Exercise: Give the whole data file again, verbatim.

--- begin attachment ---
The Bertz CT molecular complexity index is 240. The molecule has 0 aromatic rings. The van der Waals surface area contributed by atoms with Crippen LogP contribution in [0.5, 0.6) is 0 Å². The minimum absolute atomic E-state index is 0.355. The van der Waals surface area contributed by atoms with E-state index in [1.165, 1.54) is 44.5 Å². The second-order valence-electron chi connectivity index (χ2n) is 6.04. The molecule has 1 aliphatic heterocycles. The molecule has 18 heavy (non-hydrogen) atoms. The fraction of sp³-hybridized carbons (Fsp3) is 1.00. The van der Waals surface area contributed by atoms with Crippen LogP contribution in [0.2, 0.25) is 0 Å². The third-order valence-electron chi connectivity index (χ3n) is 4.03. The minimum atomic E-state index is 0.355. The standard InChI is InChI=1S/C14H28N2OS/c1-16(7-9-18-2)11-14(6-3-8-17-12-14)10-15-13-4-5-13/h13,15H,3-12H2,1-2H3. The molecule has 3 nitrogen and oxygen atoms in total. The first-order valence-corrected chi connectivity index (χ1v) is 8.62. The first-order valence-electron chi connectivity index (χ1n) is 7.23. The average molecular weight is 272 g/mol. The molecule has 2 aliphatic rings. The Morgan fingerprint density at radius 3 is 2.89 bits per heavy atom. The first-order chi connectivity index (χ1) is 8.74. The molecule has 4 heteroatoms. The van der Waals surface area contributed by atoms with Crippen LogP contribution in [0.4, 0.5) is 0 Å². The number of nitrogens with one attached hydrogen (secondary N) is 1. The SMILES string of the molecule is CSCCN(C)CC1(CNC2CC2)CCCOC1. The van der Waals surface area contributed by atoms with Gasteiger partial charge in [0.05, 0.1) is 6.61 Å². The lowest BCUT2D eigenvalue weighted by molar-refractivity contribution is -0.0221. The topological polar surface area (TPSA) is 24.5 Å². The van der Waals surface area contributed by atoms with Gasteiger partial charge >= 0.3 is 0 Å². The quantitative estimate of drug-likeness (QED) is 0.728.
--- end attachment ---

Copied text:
The Bertz CT molecular complexity index is 240. The molecule has 0 aromatic rings. The van der Waals surface area contributed by atoms with Crippen LogP contribution in [0.5, 0.6) is 0 Å². The minimum absolute atomic E-state index is 0.355. The van der Waals surface area contributed by atoms with E-state index in [1.165, 1.54) is 44.5 Å². The second-order valence-electron chi connectivity index (χ2n) is 6.04. The molecule has 1 aliphatic heterocycles. The molecule has 18 heavy (non-hydrogen) atoms. The fraction of sp³-hybridized carbons (Fsp3) is 1.00. The van der Waals surface area contributed by atoms with Crippen LogP contribution in [0.2, 0.25) is 0 Å². The third-order valence-electron chi connectivity index (χ3n) is 4.03. The minimum atomic E-state index is 0.355. The standard InChI is InChI=1S/C14H28N2OS/c1-16(7-9-18-2)11-14(6-3-8-17-12-14)10-15-13-4-5-13/h13,15H,3-12H2,1-2H3. The molecule has 3 nitrogen and oxygen atoms in total. The first-order valence-corrected chi connectivity index (χ1v) is 8.62. The first-order valence-electron chi connectivity index (χ1n) is 7.23. The average molecular weight is 272 g/mol. The molecule has 2 aliphatic rings. The Morgan fingerprint density at radius 3 is 2.89 bits per heavy atom. The first-order chi connectivity index (χ1) is 8.74. The molecule has 4 heteroatoms. The van der Waals surface area contributed by atoms with Crippen LogP contribution in [0.4, 0.5) is 0 Å². The number of nitrogens with one attached hydrogen (secondary N) is 1. The SMILES string of the molecule is CSCCN(C)CC1(CNC2CC2)CCCOC1. The van der Waals surface area contributed by atoms with Gasteiger partial charge in [0.05, 0.1) is 6.61 Å². The lowest BCUT2D eigenvalue weighted by molar-refractivity contribution is -0.0221. The topological polar surface area (TPSA) is 24.5 Å². The van der Waals surface area contributed by atoms with Gasteiger partial charge >= 0.3 is 0 Å². The quantitative estimate of drug-likeness (QED) is 0.728.